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Jun 23, 2004
An actual letter that was sent to a bank by a 96 year-old woman. The bank
> manager thought it amusing enough to have it published in the NY Times.

To whom it may concern,
> I am writing to thank you for bouncing my check with which I endeavored to
> pay my plumber last month. By my calculations, three nanoseconds must have
> elapsed between his depositing the check and the arrival in my account of
> the funds needed to honor it. I refer, of course, to the automatic monthly
> transfer of funds from my modest savings account, an arrangement which, I
> admit, has been in place for only thirty-one years. You are to be commended
> for seizing that brief window of opportunity, and also for debiting my
> account $30 by way of penalty for the inconvenience caused to your bank.
> My thankfulness springs from the manner in which this incident has caused
> me to rethink my errant financial ways. I noticed that whereas I personally
> attend to your telephone calls and letters, when I try to contact you, I am
> confronted by the impersonal, overcharging, prerecorded, faceless entity
> which your bank has recently become. From now on, I, like you, choose only
> to deal with a flesh-and-blood person. My mortgage and loan repayments will
> therefore and hereafter no longer be automatic, but will arrive at your bank
> by check, addressed personally and confidentially to an employee at your
> bank whom you must nominate. Be aware that it is an offense under the Postal
> Act for any other person to open such an envelope.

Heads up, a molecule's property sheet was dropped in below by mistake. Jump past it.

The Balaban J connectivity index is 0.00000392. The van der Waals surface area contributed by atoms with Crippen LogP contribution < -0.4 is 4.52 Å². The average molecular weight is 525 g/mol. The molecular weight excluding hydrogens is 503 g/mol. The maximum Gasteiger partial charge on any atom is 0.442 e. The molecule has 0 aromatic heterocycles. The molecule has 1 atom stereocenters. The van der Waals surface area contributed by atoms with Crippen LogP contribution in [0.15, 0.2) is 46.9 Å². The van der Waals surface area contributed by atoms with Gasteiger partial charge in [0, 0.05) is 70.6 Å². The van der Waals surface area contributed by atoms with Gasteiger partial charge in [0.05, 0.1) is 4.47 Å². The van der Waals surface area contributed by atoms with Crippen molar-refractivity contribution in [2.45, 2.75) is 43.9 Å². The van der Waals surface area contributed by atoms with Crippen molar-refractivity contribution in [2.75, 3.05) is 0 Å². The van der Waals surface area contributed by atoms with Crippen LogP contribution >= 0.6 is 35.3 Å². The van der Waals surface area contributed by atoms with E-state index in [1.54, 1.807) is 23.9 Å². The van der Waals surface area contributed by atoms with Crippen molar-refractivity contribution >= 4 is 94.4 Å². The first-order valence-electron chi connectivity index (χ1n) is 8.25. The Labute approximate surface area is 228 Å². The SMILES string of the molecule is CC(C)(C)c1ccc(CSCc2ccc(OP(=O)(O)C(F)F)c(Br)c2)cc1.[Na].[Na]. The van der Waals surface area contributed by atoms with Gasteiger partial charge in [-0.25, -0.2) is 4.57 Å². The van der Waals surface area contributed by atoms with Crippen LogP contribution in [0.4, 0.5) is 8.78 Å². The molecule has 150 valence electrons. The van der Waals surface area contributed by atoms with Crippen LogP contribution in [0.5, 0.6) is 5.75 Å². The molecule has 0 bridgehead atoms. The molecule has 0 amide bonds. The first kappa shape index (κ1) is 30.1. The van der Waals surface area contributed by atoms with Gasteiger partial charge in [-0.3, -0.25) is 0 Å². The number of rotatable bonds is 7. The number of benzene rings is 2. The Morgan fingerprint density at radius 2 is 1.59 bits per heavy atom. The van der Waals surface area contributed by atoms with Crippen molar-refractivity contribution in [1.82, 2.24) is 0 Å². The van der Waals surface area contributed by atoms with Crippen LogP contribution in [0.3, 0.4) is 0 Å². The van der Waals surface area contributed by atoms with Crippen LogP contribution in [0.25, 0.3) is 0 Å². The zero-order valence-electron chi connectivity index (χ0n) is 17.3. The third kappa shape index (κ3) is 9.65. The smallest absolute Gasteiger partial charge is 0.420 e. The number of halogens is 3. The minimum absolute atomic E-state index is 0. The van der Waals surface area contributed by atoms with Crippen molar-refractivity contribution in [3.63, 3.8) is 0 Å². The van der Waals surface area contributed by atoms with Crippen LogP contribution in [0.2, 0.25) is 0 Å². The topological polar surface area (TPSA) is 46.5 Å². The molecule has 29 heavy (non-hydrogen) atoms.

> Please find attached an Application Contact Status form which I require
> your chosen employee to complete. I am sorry it runs to eight pages, but in
> order that I know as much about him or her as your bank knows about me,
> there is no alternative. Please note that all copies of his or her medical history
> must be countersigned by a Notary Public, and the mandatory details of
> his/her financial situation (income, debts, assets and liabilities) must be
> accompanied by documented proof. In due course, I will issue your employee
> with a PIN number which he/she must quote in dealings with me. I regret that
> it cannot be shorter than 28 digits but, again, I have modeled it on the
> number of button presses required of me to access my account balance on
> your phone bank service. As they say, imitation is the sincerest form of flattery.
> Please allow me to level the playing field even further. When you call me,
> you will now have a menu of options on my new voice mail system to choose
> from.
> Please press the buttons as follows:
> 1- To make an appointment to see me.
> 2- To query a missing payment.
> 3- To transfer the call to my living room in case I am there.
> 4- To transfer the call to my bedroom in case I am sleeping.
> 5- To transfer the call to my toilet in case I am attending to nature.
> 6- To transfer the call to my mobile phone if I am not at home.
> 7- To leave a message on my computer, a password to access my computer
> is required. Password will be communicated to you at a later date to the
> Authorized Contact.
> 8- To return to the main menu and to listen to options 1 through 7.
> 9- To make a general complaint or inquiry. The contact will then be put on
> hold pending the attention of my automated answering service. While
> this may, on occasion, involve a lengthy wait, uplifting music will play
> for the duration of the call.
> Regrettably, but again following your example, I must also levy an
> establishment fee of $50 to cover the setting up of this new
> arrangement. Please credit my account after each occasion.
> May I wish you a happy, if ever so slightly less prosperous, New Year.
> Your Humble Client,
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